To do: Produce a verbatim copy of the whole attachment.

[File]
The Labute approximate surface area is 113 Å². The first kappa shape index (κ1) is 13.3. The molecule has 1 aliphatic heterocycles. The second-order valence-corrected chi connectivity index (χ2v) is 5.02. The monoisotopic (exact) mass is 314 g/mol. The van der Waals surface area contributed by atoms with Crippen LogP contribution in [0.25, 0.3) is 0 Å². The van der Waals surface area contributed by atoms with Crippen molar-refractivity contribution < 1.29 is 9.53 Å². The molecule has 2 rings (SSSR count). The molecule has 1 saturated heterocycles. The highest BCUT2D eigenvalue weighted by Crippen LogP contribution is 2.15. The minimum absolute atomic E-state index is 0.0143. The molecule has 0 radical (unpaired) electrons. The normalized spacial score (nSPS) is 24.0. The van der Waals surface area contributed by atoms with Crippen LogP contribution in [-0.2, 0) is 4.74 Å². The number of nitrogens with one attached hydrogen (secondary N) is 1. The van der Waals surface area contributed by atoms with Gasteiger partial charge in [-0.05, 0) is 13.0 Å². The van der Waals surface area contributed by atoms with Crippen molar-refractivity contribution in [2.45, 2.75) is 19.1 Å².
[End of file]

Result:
The Labute approximate surface area is 113 Å². The first kappa shape index (κ1) is 13.3. The molecule has 1 aliphatic heterocycles. The second-order valence-corrected chi connectivity index (χ2v) is 5.02. The monoisotopic (exact) mass is 314 g/mol. The van der Waals surface area contributed by atoms with Crippen LogP contribution in [0.25, 0.3) is 0 Å². The van der Waals surface area contributed by atoms with Crippen molar-refractivity contribution < 1.29 is 9.53 Å². The molecule has 2 rings (SSSR count). The molecule has 1 saturated heterocycles. The highest BCUT2D eigenvalue weighted by Crippen LogP contribution is 2.15. The minimum absolute atomic E-state index is 0.0143. The molecule has 0 radical (unpaired) electrons. The normalized spacial score (nSPS) is 24.0. The van der Waals surface area contributed by atoms with Crippen LogP contribution in [-0.2, 0) is 4.74 Å². The number of nitrogens with one attached hydrogen (secondary N) is 1. The van der Waals surface area contributed by atoms with Gasteiger partial charge in [-0.05, 0) is 13.0 Å². The van der Waals surface area contributed by atoms with Crippen molar-refractivity contribution in [2.45, 2.75) is 19.1 Å².